Anxiety and dehydration

Anxiety and dehydration

Anxiety does not only come with a great variety of symptoms, but it can also be caused or worsened by some common medical conditions such as dehydration.

Dehydration can be the result of excessive fluid loss, which is not compensated for with adequate fluid intake.  Gastrointestinal conditions such as diarrhea or vomiting, and profuse sweating can all lead to you losing more water than normal. Dehydration may lead to a drop in the volume of blood circulating through your body which will ultimately lead to a drop in your blood pressure. Symptoms associated with low blood pressure are the following:

  • Feeling faint or dizzy
  • Disturbed vision
  • An increased heart rate
  • Nausea
  • Fatigue
  • Feeling confused

If you suffer from anxiety you will see that many of the symptoms associated with a low blood pressure caused by dehydration are similar to those of anxiety. Dehydration can there for mimic and worsen anxiety. Severe dehydration can lead to shock which is a medical emergency and if left untreated can cause permanent damage to your health, so if you suspect that you or someone you know are severely dehydrated consult your doctor as soon as possible.

Treating dehydration is very easy, as it simply requires that you drink more water. This is especially important in hot weather, or when you sweat more than usual, like during periods of increased anxiety. If you have vomited recently or suffered from diarrhea you should also be drinking more water than usual.

Many people think that they can drink any fluid, especially if they do not like water, but some beverages such as alcohol and caffeine drinks (coffee and Coke) act as diuretics, basically meaning that they encourage your body to rid itself of more water, which will leave you even more dehydrated. Rather drink water, semi-skimmed milk, diluted squash or fruit juice. If you are suffering from vomiting or diarrhea try drinking only small amounts of water more frequently, rather than large amounts.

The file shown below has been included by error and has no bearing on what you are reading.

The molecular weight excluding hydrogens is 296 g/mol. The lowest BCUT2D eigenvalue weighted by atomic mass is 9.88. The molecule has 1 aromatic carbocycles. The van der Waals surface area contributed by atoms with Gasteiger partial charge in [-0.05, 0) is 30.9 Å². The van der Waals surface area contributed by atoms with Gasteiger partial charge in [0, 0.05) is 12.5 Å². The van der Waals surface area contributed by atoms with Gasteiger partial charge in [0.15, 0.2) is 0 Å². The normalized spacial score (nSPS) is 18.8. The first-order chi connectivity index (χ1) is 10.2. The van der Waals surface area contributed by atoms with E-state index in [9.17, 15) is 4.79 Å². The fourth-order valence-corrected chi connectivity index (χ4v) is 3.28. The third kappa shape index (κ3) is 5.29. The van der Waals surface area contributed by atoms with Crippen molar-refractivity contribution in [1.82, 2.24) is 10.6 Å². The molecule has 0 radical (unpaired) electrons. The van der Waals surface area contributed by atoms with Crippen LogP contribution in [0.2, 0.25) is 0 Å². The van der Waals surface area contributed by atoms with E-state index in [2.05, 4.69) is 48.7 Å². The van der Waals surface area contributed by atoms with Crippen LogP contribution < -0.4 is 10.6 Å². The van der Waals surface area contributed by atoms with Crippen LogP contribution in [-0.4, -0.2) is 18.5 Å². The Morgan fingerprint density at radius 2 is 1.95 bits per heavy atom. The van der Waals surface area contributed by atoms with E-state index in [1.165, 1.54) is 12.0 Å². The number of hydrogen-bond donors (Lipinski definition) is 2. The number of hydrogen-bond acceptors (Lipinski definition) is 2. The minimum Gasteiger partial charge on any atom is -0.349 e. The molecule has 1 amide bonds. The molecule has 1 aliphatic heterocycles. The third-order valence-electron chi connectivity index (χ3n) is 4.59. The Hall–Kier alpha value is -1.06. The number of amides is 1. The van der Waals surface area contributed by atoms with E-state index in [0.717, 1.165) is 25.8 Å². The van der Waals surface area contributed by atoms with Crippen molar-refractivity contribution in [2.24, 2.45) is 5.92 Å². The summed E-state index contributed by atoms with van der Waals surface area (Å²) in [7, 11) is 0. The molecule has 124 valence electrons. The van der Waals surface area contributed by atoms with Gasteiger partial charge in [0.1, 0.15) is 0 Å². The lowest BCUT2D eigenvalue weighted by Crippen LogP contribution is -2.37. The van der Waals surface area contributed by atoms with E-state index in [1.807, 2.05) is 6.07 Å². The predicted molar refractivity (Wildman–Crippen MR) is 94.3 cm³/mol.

Thirst may be a good indicator of dehydration in some people, but there are people who are not so aware of their thirst mechanism. A better indicator is the color of your urine. If it is dark with a strong smell, you are probably dehydrated. Urine with a light to a transparent color is a good sign of adequate hydration.

Some studies have suggested that 6-8 glasses of water should be enough for adults to prevent dehydration. You should however increase this amount during times of excessive sweating which can be caused by anxiety, hot weather or exercise.  Suffering from diarrhea or vomiting will also require you to take in more fluids.

As you can see in order to relieve your anxiety, you may need to first take in enough fluids. This may not cure your anxiety all at once, but it will help you to cope better with anxiety while you undergo treatment to cure it permanently.

References:

“Low blood pressure (hypotension) – Symptoms” NHS Choices.  2011. Nhs.uk. (November 22, 2012) http://www.nhs.uk/Conditions/Blood-pressure-(low)/Pages/Symptoms.aspx

“What causes hypotension?” National Heart Lung and Blood Institute. U.S Department of Health and Human Services. 2010. Nhlbi.nih.gov. (November 22. 2012) http://www.nhlbi.nih.gov/health/health-topics/topics/hyp/causes.html

“Dehydration Symptoms.”  Mayo Clinic. 2011. Mayoclinic.com. (November 22, 2012) http://www.mayoclinic.com/health/dehydration/DS00561/DSECTION=symptoms

“Dehydration.” NHS Choices. 2011. Nhs.uk. (November 22, 2012) http://www.nhs.uk/Conditions/Dehydration/Pages/Introduction.aspx

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